Welcome to semester 2!

Blink and it is semester 2 already! Welcome to all the newcomers and welcome back to all the old hands. Are you ready to get back into study? O-Week is over and done with, so it’s time to get back into the game.

A couple of things to get you up to speed for second semester:

  1. QUT Readings has replaced the CMD (course materials database)
  2. Assignments are to be submitted online now – Goodbye Assignment Minder!
  3. QUT is now smoke free

If you’re a new student make sure to come to the Library Helpdesk and grab a hard-copy of Cite Write and have a chat to the friendly librarians who are waiting to help with all your study needs and questions. Don’t forget you can also contact us online, we’re always here to help!

Save the Date for Open Repositories 2017 Conference!

brisbane-1222078_1920 croppedGriffith University, QUT and UQ are ecstatic to announce that Brisbane will be hosting the annual Open Repositories 2017 Conference. This international conference first started back in 2006 and Australia was the very first host. It is really exciting to see it come back to the land of kangaroos and Tim Tams and more importantly Brisbane!

This conference brings together library and information professionals from a range of backgrounds including higher education, government, galleries, libraries, archives and museums. These industries bring their brilliant users and developers of open digital repository platforms to provide an interactive forum. Around 400 people from all over the world are expected to attend this forum in order to explore the global challenges and opportunities facing libraries and the broader scholarly information landscape.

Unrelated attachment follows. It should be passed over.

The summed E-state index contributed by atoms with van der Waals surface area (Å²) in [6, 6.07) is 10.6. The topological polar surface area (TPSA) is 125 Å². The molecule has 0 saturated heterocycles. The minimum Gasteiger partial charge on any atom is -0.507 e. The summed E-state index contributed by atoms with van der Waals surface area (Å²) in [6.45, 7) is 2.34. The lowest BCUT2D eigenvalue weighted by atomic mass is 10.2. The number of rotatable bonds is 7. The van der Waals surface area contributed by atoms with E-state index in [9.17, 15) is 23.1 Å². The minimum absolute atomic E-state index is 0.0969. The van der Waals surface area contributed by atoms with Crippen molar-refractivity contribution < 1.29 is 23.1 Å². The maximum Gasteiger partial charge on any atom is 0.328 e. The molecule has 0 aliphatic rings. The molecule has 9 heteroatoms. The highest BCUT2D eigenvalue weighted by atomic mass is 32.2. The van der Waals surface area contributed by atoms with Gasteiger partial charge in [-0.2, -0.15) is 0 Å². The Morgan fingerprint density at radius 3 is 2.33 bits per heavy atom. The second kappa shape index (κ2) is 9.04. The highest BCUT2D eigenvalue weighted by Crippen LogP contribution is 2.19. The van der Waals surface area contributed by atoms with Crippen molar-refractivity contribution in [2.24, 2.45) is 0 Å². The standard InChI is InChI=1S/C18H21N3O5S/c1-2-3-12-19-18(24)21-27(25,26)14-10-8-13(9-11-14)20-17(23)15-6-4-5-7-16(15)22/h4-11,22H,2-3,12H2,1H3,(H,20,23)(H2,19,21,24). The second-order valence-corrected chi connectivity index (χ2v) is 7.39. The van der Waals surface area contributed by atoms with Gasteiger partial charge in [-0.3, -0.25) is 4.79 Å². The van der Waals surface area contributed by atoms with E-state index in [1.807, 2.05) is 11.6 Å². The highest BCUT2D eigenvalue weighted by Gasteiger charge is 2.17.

Linda O’Brien’s, Pro Vice Chancellor, Information Services at Griffith University, remarks from the recent press release clearly highlights what this successful bid means –

“This announcement confirms what we already know – Australian universities are amongst the most innovative around the world and that Brisbane is a world-class conference destination.”

The specifics of the conference are below –

Date: 26-30 June 2017

Venue: Hilton, Brisbane

For further information you can check out their website and sign up to their mailing list.

So, if you have an interest in digital repositories or want to learn more about them make sure you save this date!

 

Study Hack – Online You

FacebookGoodEvil_JBHave you even sat down and Googled yourself just to see what would come up? Have you ever thought about what your online presence is? Take a look at our social media skills page to read up on how to Create a better online you. Your future self (and employers) will thank you for it!